IU cancer researchers earn funding for pediatric cancer studies
INDIANAPOLIS -- Two Indiana University cancer researchers have earned funding to continue their studies focusing on children with cancer.
Yan Liu, Ph.D., assistant professor of pediatrics at the IU School of Medicine and a researcher at the Indiana University Melvin and Bren Simon Cancer Center, has been named one of only 12 St. Baldrick’s Foundation Scholars for 2014. A recipient of a three-year, $330,000 St. Baldrick’s Foundation Scholar Award, Dr. Liu and colleagues are working to improve treatment outcomes for children with acute lymphoblastic leukemia, or ALL, the leading cause of cancer death in children.
Despite improvements in treatment outcomes, a considerable number of patients relapse or do not respond to conventional chemotherapy. Dr. Liu's team recently found that an enzyme, called PRL2, is elevated in ALL cells. Blocking PRL2 activity kills these cancer cells. Dr. Liu’s research aims to determine the effect of PRL2 inhibitors on ALL cells in hopes it can be a new target in the treatment of ALL.
The St. Baldrick’s Foundation Scholar Award is designed to fund young professionals pursuing exciting research for three years or more, according to the foundation.
Based on his progress to date, Michael Ferguson, M.D., assistant professor of pediatrics at the IU School of Medicine and a researcher at the IU Simon Cancer Center, was awarded an additional third year of his St. Baldrick’s Fellowship Award for his study that focuses on finding a life-saving treatment for children with neurofibromatosis type I, a rare genetic disorder that affects about 100,000 people in the United States alone.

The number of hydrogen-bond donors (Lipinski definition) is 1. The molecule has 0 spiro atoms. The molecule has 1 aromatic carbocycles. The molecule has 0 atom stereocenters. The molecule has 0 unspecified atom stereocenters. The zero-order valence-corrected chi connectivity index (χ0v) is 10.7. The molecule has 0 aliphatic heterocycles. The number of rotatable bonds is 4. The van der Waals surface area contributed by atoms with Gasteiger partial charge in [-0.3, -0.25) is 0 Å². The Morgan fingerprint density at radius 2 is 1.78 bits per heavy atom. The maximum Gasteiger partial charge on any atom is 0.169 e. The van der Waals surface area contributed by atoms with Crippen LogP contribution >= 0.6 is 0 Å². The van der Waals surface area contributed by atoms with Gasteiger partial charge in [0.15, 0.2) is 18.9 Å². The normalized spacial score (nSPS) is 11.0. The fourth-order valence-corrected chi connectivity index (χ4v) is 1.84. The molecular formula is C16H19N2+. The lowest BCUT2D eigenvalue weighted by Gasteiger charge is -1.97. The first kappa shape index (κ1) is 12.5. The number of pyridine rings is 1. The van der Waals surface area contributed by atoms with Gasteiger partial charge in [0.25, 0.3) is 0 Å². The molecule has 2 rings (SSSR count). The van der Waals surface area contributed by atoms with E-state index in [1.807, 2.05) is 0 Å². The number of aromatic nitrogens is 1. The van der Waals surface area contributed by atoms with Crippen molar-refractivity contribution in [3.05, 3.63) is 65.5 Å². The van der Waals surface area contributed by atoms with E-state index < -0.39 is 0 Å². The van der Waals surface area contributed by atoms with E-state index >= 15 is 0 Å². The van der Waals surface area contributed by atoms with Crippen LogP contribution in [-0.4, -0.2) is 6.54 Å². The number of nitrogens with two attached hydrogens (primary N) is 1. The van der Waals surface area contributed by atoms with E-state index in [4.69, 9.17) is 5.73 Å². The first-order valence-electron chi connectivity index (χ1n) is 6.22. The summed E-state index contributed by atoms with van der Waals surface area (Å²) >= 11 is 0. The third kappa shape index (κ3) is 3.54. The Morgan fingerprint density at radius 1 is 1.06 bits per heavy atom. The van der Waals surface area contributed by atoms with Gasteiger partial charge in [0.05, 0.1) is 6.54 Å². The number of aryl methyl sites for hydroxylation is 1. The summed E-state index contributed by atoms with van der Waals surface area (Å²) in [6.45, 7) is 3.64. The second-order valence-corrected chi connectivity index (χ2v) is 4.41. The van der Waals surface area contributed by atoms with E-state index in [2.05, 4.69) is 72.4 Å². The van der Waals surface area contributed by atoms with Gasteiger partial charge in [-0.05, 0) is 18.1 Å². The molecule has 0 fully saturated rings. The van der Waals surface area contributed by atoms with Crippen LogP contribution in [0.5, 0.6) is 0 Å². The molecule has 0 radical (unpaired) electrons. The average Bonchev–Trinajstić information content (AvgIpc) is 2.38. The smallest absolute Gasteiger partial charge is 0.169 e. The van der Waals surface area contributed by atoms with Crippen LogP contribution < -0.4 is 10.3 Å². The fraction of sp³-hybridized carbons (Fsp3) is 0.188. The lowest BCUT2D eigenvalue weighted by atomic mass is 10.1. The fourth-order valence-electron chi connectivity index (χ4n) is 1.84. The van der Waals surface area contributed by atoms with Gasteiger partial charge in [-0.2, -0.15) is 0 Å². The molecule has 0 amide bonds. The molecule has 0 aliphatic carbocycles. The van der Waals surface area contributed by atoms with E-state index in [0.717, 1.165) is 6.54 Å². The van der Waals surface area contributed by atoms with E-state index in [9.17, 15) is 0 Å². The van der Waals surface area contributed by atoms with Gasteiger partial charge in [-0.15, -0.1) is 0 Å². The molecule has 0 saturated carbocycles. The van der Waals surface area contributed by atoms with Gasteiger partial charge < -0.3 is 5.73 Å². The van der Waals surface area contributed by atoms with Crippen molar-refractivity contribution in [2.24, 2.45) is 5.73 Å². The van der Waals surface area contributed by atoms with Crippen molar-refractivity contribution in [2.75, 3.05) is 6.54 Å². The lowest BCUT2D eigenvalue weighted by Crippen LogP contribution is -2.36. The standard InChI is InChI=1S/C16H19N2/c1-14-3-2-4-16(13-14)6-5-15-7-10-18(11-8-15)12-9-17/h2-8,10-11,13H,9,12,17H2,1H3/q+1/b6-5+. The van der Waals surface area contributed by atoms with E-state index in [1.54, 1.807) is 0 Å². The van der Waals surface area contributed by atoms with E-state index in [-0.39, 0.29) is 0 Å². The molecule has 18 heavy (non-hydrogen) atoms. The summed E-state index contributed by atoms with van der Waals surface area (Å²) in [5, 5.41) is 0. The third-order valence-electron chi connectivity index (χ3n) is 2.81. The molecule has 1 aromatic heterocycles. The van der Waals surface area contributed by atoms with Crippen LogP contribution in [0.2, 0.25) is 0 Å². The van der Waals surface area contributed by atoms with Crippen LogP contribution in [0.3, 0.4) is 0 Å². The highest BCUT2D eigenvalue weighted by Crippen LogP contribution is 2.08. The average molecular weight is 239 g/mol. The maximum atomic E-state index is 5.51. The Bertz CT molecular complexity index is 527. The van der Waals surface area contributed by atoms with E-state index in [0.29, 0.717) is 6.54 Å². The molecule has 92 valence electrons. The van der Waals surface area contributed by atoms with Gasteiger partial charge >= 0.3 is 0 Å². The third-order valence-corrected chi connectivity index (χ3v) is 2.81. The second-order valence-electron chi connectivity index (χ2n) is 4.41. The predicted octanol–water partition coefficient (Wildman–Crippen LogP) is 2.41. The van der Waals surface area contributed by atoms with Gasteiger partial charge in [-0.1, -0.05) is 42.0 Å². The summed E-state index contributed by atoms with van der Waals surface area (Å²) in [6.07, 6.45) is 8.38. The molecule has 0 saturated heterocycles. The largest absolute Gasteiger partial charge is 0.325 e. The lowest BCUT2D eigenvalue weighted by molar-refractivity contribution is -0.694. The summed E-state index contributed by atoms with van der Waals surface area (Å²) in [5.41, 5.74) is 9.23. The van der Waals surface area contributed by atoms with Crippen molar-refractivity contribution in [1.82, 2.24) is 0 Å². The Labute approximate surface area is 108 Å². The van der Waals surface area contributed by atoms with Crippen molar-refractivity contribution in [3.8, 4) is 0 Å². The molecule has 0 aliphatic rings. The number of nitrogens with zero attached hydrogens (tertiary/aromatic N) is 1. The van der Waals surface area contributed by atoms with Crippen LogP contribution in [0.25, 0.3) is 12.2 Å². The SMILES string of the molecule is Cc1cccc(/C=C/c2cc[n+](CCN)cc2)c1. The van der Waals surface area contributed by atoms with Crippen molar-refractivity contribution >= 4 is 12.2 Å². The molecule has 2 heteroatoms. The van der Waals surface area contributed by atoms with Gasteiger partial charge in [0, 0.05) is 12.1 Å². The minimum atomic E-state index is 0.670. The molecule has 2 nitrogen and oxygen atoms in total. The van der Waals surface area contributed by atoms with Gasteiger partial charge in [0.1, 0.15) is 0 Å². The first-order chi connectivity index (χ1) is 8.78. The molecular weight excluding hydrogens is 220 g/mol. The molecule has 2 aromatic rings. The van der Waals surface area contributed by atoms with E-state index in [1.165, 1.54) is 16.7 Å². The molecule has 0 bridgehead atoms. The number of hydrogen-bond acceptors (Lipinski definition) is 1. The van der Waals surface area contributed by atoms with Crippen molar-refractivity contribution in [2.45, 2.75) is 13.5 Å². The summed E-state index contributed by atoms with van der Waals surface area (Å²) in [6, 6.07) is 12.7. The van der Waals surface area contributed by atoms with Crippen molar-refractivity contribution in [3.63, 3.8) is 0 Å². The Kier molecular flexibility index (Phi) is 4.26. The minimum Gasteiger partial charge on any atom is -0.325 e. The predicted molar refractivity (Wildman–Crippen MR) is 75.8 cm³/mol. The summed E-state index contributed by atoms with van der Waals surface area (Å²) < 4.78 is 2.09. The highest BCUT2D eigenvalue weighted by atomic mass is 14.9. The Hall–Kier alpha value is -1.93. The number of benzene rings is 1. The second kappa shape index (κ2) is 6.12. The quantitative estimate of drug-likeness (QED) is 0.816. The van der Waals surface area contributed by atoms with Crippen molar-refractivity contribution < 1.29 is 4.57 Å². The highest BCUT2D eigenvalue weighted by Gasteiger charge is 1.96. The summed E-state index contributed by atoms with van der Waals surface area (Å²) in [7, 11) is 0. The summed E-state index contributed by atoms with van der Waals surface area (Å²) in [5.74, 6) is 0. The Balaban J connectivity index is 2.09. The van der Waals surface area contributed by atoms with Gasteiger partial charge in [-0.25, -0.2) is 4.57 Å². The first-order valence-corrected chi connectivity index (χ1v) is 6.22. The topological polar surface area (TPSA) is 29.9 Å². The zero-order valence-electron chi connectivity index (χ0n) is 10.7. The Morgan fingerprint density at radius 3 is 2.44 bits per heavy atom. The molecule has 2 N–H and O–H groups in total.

Twenty-five percent to 40 percent of children with this disease form slow-growing tumors called plexiform neurofibromas. These tumors can cause disfigurement, disability and even death, depending on their location. To date, there is no effective therapy to treat these tumors. This project is testing drugs, already developed by pharmaceutical companies that block growth in other cancers, for plexiform neurofibromas.
The St. Baldrick’s Fellowship Award provides two to three years of funding for new doctors training in childhood cancer research. These grants support the next generation of pediatric oncologists by keeping new doctors focused on a childhood cancer research-oriented career path. Dr. Ferguson was one of only 12 fellows awarded an additional third year of funding in 2014.